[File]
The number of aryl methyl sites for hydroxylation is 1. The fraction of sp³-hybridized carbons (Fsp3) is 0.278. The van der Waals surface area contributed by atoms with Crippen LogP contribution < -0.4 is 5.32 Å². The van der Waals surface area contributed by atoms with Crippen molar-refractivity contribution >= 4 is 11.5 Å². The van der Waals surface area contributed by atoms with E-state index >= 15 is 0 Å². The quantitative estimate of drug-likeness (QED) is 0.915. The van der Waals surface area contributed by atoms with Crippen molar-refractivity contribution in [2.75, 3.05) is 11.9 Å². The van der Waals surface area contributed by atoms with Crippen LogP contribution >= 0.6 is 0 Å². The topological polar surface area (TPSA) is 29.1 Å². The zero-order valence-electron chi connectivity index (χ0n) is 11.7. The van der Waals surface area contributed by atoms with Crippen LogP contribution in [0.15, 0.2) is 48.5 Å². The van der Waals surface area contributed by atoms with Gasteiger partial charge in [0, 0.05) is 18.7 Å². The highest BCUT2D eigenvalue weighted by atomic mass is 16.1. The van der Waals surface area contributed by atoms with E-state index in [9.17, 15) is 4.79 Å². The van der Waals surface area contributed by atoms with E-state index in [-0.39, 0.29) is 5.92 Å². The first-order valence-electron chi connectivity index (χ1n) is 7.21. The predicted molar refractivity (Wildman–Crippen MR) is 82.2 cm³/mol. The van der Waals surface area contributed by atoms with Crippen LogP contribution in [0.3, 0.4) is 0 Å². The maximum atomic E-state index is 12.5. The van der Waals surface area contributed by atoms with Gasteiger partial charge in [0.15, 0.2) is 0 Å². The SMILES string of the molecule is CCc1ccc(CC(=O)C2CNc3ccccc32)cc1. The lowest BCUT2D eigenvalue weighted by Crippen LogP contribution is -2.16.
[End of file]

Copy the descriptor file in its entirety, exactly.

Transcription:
The number of aryl methyl sites for hydroxylation is 1. The fraction of sp³-hybridized carbons (Fsp3) is 0.278. The van der Waals surface area contributed by atoms with Crippen LogP contribution < -0.4 is 5.32 Å². The van der Waals surface area contributed by atoms with Crippen molar-refractivity contribution >= 4 is 11.5 Å². The van der Waals surface area contributed by atoms with E-state index >= 15 is 0 Å². The quantitative estimate of drug-likeness (QED) is 0.915. The van der Waals surface area contributed by atoms with Crippen molar-refractivity contribution in [2.75, 3.05) is 11.9 Å². The van der Waals surface area contributed by atoms with Crippen LogP contribution >= 0.6 is 0 Å². The topological polar surface area (TPSA) is 29.1 Å². The zero-order valence-electron chi connectivity index (χ0n) is 11.7. The van der Waals surface area contributed by atoms with Crippen LogP contribution in [0.15, 0.2) is 48.5 Å². The van der Waals surface area contributed by atoms with Gasteiger partial charge in [0, 0.05) is 18.7 Å². The highest BCUT2D eigenvalue weighted by atomic mass is 16.1. The van der Waals surface area contributed by atoms with E-state index in [9.17, 15) is 4.79 Å². The van der Waals surface area contributed by atoms with E-state index in [-0.39, 0.29) is 5.92 Å². The first-order valence-electron chi connectivity index (χ1n) is 7.21. The predicted molar refractivity (Wildman–Crippen MR) is 82.2 cm³/mol. The van der Waals surface area contributed by atoms with Crippen LogP contribution in [0.3, 0.4) is 0 Å². The maximum atomic E-state index is 12.5. The van der Waals surface area contributed by atoms with Gasteiger partial charge in [0.15, 0.2) is 0 Å². The SMILES string of the molecule is CCc1ccc(CC(=O)C2CNc3ccccc32)cc1. The lowest BCUT2D eigenvalue weighted by Crippen LogP contribution is -2.16.